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Review: Ragtime 

Cripple Creek hits the notes of rapid, sometimes violent change at the turn of the century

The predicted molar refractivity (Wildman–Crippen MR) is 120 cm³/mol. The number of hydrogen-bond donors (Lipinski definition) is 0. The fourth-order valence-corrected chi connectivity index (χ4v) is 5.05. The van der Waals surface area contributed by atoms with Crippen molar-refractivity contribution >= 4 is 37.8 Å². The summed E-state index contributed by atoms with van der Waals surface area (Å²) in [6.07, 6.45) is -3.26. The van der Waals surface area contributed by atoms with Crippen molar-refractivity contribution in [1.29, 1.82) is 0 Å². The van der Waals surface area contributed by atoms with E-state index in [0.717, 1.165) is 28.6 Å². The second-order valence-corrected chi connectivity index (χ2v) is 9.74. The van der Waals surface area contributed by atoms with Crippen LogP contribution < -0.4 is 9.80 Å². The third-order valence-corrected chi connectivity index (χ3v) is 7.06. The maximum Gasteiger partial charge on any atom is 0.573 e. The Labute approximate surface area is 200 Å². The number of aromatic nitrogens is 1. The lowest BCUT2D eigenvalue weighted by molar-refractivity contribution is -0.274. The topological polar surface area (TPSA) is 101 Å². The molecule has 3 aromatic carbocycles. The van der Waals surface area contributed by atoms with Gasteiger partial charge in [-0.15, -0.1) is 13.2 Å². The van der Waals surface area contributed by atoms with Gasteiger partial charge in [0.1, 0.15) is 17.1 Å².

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Cripple Creek Theatre Co.'s production of Ragtime, a large-scale musical that premiered in 1996 and is based on the bestselling novel about turn-of-the century America by E.L. Doctorow, has much to say about our nation's current strengths and challenges. Ragtime is a testament to the U. S.'s proud legacy of immigration, civil rights, feminism, social justice, industrialization and labor movements. Though conceived for a huge cast, full orchestra and proscenium stage, Cripple Creek's stripped-down version of Ragtime is not compromised. Its 19 actors, dressed in period costumes, assume 50 roles and perform 26 resplendent songs with piano accompaniment by Jefferson Turner in the nostalgic atmosphere of the Marigny Opera House. The actors' unamplified voices are projected beautifully, thanks to acoustics inside the stone church, and sensitive lighting sets a reflective mood. The play begins in 1906 with a series of vignettes introducing the characters and providing a continuous stream of unfolding storylines. Semi-circular seating in the nave of the church gives the show a cabaret ambience. Mother (Amy Alvarez) is a traditional wife, who is protected and provided for, living in the affluent suburb of New Rochelle, New York. She longs to be, in her words, "someone whose heart can explore" even as her husband leaves on a grand tour. Greater changes are occurring close to home, disrupting the predictable decorum, as waves of immigrants pour through New York's harbor. Alvarez's crystal-clear vocals reflect a Victorian era's womanly ideal even as she teeters on the brink of transformation. Evelyn Nesbit, the "Gibson Girl" (Angie Zeiderman), represents the new social acceptance of a free-spirited female. Educated and upwardly mobile African-Americans try to claim their own turf, demonstrated by Harlem piano player Coalhouse Walker Jr. (Cameron-Mitchell Ware), while a white backlash looms. Walker is courageous and forthright, demanding his rights against the status quo. He performs a heartrending duet, "Wheels of a Dream," with his lover Sarah (Ashley Rose Bailey) about building a life together with their child. Jon Greene (Tateh) is outstanding in his portrayal of a Jewish Latvian immigrant with a young daughter (Jessica Lozano) who initially is disillusioned by the false promises of America. "Where is the America we were supposed to get?" he utters with a Yiddish accent. Ragtime is populated by historical characters, including anarchist and social activist Emma Goldman (Kate Kuen), African-American civil rights leader Booker T. Washington (Donald Lewis), capitalist J.P. Morgan (Andrew Vaught) and inventor Henry Ford (Shannon Flaherty), who accent the contrasts and contradictions of the rapidly changing social landscape. The stage is never static, despite many choral numbers, thanks to Nicole Buckels' vaudeville-inspired choreography, which enlivened the often weighty subject matter. Musical director Jefferson Turner achieved harmonious ensemble performances. Directed by Cripple Creek company member Emilie Whelan, Ragtime is an emotional American epic in the triumphant vein of Les Miserables, emphasizing enduring class struggle for justice and equality.

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